Moretti, Franco. “The Soul and the Harpy.” Signs Taken For Wonders: On the Sociology of Literary Forms. 1983. Trans. David Forgacs. New York: Verso, 2005.
This chapter offers much that deserves a slower, more careful going-over than my notes here attempt. Moretti’s aim is to position literary criticism and historiography squarely within rhetoric and, by doing so, to carve out a space for a sociology of literary forms in which everything (i.e., mass literature) is counted. This counting, it would seem, runs very close to a scientific imperative complete with empirical rationalism. But it’s not quite that simple. What Moretti calls for here comes more as a blend between “genre as social action” and a Latourian sociology of associations–an examination of the ways select literary genres “secure consent” (27).
Moretti is in favor of literary historiography that, rather than working with what real historians would call “an imaginary object, ” works instead with “critical interpretations” that are testable and also falsifiable (21). He writes, “an extra-literary phenomenon is never more or less important as a possible ‘object’ or ‘content’ of a text, but because of its impact on systems of evaluation and, therewith, on rhetorical strategies” (20). Still, this is not set up to trivialize the explanatory power of extra-literary phenomenon; the sociology of literary forms offers a restorative gesture that wrenches form from a pure, organic association with nature, and repositions it in the rhetorical middle–between reality (scientism and strict referentiality) and poetry (pleasure, imagination)–I’m drawing on Kinneavy’s categories to make sense of this.
Form, after all (drawing on Lukacs) is evaluation, judgment, and above all, ideology (10). The two can hardly be separated (without toppling the whole house of cards). Moretti says that “literary criticism has for too long kept the terms of Lukacs’s dilemma: to save the warmth of life and the purity of form” (12). Here Moretti explains his reason for treating form as sociological–as telling of certain larger events. Form, then, must not be lumped together as commonplace or cliche, but instead studied as a sociological phenomenon: “A ‘slower’ literary history; and a more ‘discontinuous’ one. At present, criticism relies on too many and too varied criteria in order to slice up the continuum of history” (16) as anyone from a periodized program of study can appreciate. A sociology of literary forms would result, instead, greater historical clarity “towards hardening the edges of historical research” (16).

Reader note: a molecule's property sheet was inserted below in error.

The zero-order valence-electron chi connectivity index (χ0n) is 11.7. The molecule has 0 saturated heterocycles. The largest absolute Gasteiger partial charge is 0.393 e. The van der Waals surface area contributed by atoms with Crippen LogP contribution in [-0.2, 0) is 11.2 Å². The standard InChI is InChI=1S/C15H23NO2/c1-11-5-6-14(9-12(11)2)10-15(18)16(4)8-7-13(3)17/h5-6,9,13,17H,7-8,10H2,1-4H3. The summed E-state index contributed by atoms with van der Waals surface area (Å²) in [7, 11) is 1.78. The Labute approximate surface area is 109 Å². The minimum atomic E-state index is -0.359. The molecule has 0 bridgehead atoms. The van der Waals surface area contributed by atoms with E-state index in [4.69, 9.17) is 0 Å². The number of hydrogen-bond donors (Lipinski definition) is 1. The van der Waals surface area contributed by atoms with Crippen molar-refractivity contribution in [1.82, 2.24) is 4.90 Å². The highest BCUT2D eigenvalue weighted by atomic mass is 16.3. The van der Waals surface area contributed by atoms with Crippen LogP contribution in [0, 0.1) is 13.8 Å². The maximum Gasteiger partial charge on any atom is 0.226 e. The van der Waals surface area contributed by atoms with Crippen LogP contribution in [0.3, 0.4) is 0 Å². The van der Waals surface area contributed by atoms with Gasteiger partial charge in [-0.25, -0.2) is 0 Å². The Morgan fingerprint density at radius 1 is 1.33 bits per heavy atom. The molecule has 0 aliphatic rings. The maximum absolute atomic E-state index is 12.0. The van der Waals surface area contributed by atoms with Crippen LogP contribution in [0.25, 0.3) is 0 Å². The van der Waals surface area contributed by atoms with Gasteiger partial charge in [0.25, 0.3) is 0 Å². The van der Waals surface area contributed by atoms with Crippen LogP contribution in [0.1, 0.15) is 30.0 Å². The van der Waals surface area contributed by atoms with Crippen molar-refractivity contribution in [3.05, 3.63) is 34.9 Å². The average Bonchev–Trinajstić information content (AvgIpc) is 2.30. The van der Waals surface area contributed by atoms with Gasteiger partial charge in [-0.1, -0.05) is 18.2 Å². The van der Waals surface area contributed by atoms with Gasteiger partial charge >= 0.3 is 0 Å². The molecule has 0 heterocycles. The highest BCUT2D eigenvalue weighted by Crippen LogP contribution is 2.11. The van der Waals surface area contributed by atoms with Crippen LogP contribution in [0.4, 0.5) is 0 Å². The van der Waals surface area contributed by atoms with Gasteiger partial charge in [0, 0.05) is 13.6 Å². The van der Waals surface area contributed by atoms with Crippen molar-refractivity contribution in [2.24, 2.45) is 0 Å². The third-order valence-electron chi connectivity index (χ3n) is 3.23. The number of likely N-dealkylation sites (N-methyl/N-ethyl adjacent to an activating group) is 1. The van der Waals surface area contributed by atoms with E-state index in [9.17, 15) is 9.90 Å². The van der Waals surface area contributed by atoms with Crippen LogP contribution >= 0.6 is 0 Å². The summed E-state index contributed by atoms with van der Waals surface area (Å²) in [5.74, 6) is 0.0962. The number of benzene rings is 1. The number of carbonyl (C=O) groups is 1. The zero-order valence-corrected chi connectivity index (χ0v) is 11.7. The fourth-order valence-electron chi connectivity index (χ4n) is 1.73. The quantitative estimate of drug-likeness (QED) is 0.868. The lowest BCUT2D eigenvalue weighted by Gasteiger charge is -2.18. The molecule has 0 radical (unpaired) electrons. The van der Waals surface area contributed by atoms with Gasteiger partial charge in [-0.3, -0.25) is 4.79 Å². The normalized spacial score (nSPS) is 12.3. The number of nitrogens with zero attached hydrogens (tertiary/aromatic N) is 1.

Moretti’s final illustration to suggest the agreeability of “so undeconstructive and unliberating a notion of literature” is the carving of the soul and the harpy on a Greek tomb. The harpy–a bird-human hybrid–tows the complacent soul to Hades. The soul appears to be at peace; it does not fight. Is the soul, form? Is the harpy a historiographer enlightened by Moretti’s sociology of literary forms? Or the opposite? Perhaps the soul is analogous to literary criticism.
Excerpts: “I am unable to consider my work as something complete; that no methodological or historiographic framework wholly convinces me; and that every change I have made has been prompted by the unfashionable and banal conviction that the main task of criticism is to provide the best possible explanation of the phenomena it discusses” (2).
The future of a text–the conventions and the world views it will help to form and consolidate–is just as much a part of its history and its contribution to history” (7).
“True isomorphisms never occur, and from this categorical discrepancy stems the set of problems that characterizes literary history” (9).
“First, how far has empirical research borne out the antithesis between norm and masterpiece on which literary historiography continues to rest?” (13). Extend this question to disciplinary hits and misses–the matter of celebrated and award-winning articles and their ne’er-again-heard-of contemporaries. What can empirical research do to help explain this? Williams’ article grammars might have bearing here, too.
See p. 22 on “strengthening these connections…”
“Historians know how to use computers; they will have no difficulty learning the difference between metaphor and metonymy–assuming, naturally, that one is able to demonstrate that the choice between these two figures entails cultural differences of some significance” (24).
See p. 40 on “new content, which is not reducible to the sum of its parts” and “all-embracing, as something that guarantees a modus vivendi, an adjustment between conflicting thrusts” (40).